The State of WebAssembly – 2022 and 2023

Share on twitter Share on linkedin Share on reddit In this article, I will look at the current state of WebAssembly (wasm). I’ll start by revisiting 2022 developments to see if any of my predictions came true and if there were any surprises. Then I’ll try to predict where I think things will go in 2023. 2022 In Review In 2021, Safari surprised me with how much work went into catching up to the other browsers’ WebAssembly support. So how did Safari do over the past year? Safari Safari has continued to improve its WebAssembly support by implementing several bug fixes and improvements, but most of its visible work went into improving the browser in other areas. Although there weren’t prominent wasm features implemented this past year compared to what happened the year before, a lot is happening under the hood. For example, in last year’s prediction, I thought fixed-width SIMD was something that Safari would implement in 2022 and round out browser support for it. Unfortunately, fixed-width SIMD didn’t make it into Safari in 2022, but it’s now complete and part of Technical Preview 161! SIMD (Single Instruction, Multiple Data) is a type of parallel processing that takes advantage of a CPU’s

Adding Google Maps to your Uno Platform-WASM App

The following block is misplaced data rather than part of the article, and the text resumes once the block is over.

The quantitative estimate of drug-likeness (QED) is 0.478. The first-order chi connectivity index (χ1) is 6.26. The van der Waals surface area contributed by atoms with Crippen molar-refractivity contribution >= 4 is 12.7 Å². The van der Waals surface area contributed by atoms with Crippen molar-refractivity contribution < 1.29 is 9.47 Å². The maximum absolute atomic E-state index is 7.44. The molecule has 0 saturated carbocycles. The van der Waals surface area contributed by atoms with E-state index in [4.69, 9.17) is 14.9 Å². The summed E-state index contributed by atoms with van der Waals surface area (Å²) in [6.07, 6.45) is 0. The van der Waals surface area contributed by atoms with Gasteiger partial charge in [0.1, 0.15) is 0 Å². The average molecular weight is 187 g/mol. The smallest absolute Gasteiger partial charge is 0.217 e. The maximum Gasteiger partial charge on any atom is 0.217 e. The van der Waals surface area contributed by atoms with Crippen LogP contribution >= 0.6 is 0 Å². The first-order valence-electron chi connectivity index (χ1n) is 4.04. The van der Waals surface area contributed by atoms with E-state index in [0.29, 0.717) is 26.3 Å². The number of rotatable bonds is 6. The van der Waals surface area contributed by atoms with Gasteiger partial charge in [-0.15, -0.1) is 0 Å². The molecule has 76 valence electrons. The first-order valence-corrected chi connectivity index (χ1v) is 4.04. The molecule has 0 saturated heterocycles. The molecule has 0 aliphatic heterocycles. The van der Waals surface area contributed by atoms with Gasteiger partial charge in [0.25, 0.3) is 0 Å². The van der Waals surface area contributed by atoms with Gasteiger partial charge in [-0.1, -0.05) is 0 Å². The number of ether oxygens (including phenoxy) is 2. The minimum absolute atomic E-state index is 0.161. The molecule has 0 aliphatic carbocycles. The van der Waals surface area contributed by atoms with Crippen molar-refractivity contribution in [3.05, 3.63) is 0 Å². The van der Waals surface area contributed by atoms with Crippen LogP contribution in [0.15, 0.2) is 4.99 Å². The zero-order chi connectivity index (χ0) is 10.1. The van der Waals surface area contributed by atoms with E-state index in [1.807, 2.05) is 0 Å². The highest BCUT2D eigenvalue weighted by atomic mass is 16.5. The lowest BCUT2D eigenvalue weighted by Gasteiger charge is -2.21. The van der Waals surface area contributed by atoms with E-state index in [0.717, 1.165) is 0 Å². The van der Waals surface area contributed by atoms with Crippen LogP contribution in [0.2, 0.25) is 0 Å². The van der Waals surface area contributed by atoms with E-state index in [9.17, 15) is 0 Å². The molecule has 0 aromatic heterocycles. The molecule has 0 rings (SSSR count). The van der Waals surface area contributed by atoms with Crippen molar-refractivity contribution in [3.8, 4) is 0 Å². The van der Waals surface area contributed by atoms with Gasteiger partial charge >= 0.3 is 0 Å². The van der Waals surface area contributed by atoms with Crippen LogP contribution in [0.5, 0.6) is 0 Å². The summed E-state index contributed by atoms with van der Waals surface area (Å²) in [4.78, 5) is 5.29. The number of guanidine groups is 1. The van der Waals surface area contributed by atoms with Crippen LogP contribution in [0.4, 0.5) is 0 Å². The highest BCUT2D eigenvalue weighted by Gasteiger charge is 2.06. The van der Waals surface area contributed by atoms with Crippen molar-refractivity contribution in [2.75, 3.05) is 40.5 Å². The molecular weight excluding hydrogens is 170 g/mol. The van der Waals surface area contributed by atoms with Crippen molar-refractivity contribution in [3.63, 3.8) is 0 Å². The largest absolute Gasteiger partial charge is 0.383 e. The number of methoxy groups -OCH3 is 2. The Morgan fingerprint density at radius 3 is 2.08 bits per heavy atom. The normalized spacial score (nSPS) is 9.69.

Google Maps is the leading location data and visualization platform for the web, but the functionality of Google Maps extends well beyond its mobile app — if you are building a mobile, web, or desktop app and want to include location displays in any way, Google Maps offers  developer APIs that give access to Google’s geographical data.  Google Maps API allows you to display and leverage interactive maps to help users create itineraries, routes, and more. Its data also refreshes in real-time, meaning that maps you create with Google API will always be up to date for visitors.  Recently, a new Uno Platform user was looking to implement Google Maps into his Uno Platform WASM application but was running into some blockers since MapControl does not provide WASM support yet. Luckily, you can integrate Uno-WASM Web Applications with existing JavaScript components and it’s quite simple.   In this article, Martin Zickmund works through a step-by-step guide on how you can easily implement Google Maps into your WASM application.    Get the Google Maps API key You can follow any tutorial available on the web like here on how to get an API key via the Google Developer Console. It involves creating a